Friday 30 September 2016

Leicester's merry misfits thriving on pressure of being tops

Kevin Garside

Published 06/02/2016 | 02:30

Marc Albrighton Photo: Getty
Marc Albrighton Photo: Getty

The only fan in Leicester with a complaint this season is the postman, having to heave love letters from all corners of the globe.

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The upward surge in social mobility engineered by this eclectic mix of cast-offs and bargain buys has truly galvanised the footballing firmament.

As each week passes, another victory inspired by an improbable Jamie Vardy goal (18 and counting in the Premier League) widens the interest and deepens the fascination.

The next chapter sees the humble Foxes enter the house of Manchester City at lunchtime with an opportunity to stretch their advantage over the proxy Gulf kingdom at the top of the table to six points.

Cue the opening of more LCFC supporters' clubs in Kuala Lumpur, Myanmar and beyond.

"We get things through from all parts of the world, Vietnam, China, America, Scotland. They're all pretty much on the same lines - that they're over the moon at what we're doing this season and congratulating us on what we've achieved," observed winger Marc Albrighton, recruited in the summer of 2014 after being released by Aston Villa.

Taking his cue from manager Claudio Ranieri, Albrighton's attitude remains grounded, reflecting the nature of a group brought together in an exercise of footballing bricolage as opposed to the money-no-object assembly of their rivals in the title chase.

It is precisely the absence of a signature import of the calibre of Sergio Aguero, David Silva or Yaya Touré that has so captured the imagination and which Albrighton identifies as fundamental to the Leicester tsunami this season.

"There's players that could get in at the big clubs but maybe they wouldn't fit in at a Man City because it's a different style of play.

"The way we play suits every one of these players down to the ground," Albrighton said.

"Don't get me wrong, every one of those players deserves to be at the best club in the country because of how we've done this season. Man City and Man United probably wouldn't want a winger who goes to the byline, they're more into intricate passing.

"I'd agree that Vardy and Riyad [Mahrez] would walk into any other team. How they haven't got a player like Vardy, who will run in behind and stretch a defence, is beyond me because it's one of the best weapons you can have in a football team.

"You've got Mahrez who can do anything on his day. He can create, scores goals, assists, everything."

Vardy and Mahrez have commanded the headlines, but inside the King Power commune they have learned not to concern themselves too much with the narrative being spun.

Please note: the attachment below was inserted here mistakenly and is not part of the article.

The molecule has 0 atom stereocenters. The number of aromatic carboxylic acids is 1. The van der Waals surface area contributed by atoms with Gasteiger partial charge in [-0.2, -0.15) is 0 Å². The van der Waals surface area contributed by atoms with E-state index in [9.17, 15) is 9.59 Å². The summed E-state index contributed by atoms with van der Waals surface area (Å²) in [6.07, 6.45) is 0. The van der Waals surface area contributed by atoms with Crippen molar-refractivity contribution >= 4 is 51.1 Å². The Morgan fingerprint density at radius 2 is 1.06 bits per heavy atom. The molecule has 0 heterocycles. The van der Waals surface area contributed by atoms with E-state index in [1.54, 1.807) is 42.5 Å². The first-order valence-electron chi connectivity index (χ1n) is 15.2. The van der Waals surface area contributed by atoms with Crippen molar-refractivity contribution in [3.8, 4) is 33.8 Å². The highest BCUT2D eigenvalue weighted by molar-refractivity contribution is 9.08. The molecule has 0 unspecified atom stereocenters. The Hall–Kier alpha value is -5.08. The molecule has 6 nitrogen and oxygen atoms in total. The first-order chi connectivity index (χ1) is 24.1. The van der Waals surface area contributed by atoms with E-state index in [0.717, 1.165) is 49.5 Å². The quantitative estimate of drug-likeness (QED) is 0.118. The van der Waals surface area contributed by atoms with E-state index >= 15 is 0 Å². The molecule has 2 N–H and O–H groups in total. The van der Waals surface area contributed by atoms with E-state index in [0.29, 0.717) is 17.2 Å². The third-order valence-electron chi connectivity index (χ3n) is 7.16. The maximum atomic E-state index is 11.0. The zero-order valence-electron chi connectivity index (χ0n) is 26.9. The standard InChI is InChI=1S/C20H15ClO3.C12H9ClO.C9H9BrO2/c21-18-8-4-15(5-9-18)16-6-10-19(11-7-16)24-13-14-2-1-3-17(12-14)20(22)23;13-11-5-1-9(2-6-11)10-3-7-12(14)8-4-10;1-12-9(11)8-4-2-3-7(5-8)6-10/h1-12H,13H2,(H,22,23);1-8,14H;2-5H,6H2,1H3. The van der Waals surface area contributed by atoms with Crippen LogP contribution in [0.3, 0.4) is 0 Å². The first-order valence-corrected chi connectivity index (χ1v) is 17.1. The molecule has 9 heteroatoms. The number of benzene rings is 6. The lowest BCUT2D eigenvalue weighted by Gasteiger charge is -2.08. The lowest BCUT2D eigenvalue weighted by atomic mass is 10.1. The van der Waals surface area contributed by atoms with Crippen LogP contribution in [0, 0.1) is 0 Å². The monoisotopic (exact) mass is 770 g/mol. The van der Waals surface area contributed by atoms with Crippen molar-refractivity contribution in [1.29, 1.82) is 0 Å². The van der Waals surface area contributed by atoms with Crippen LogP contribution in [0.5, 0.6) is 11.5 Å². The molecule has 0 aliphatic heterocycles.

These are players from the other side of football's class divide, an honest bunch not yet accustomed to being feted.

And, as Albrighton observed, many of the players have still to understand quite how they got here.

"I don't know whether we feel like we've been hard done by or whether we've got a point to prove," he said.

"We haven't fitted in where we were previously, whereas here we all have the same attributes to warrant a place in this squad. Those attributes are based on hard work from everyone in the squad.

"You won't get in this Leicester squad without working hard and that's the main thing that every player has got and that's the base that we start at.

"Obviously at Villa they probably didn't want a winger like me at the time. I wasn't angry about it. I would rather get told that I wasn't wanted there and come and play somewhere else rather staying there and not fitting into the system.

"It might be the same with the other lads, Danny [Simpson] and Rob Huth. They are probably the same. They probably didn't fit into the system but come here and everybody fits into it."

It is this absence of hubris that allows Leicester to take developments in their stride, or roll with it, as those arch-City devotees the Gallagher brothers might put it. After all, fighting for the title, however unexpected, sure beats fighting for survival, which was Albrighton's initial experience at Leicester.

"I've been asked if the pressure of what's happening now is more than the pressure of staying up last season. I wouldn't even compare the two. Last season, everything was riding on it.

"Pressure arises in those sorts of situations. What's happening now wasn't one of our goals. It's beyond our wildest dreams so anything from now on is just pure bonus.

"There's two ways of looking at it. One, we can play with freedom but on the other hand teams we're up against know how to win titles or get in the top four. They've been there before - they've done it. They know how it works whereas we're coming into it unknown.

"But if we keep working hard and carry on like we have been, it hasn't done us any harm to this point."

And that is the point. The question of Leicester's ability to see this home is rendered meaningless by the evidence thus far.

With 14 games to play Leicester lead by three points and arrive at the Etihad after a typically thunderous dismissal of Liverpool which sends them into the day's bill-topper full of confidence and belief.

"It all sounds strange, playing in the biggest match of the weekend," Albrighton said. "We stay grounded because, to be honest, I think we're as shocked as everybody else to be in this situation.

"We knew we had a great side and we knew we could do something special but not in our wildest dreams could we have thought we'd be in this position at this stage of season."

(© Independent News Service)

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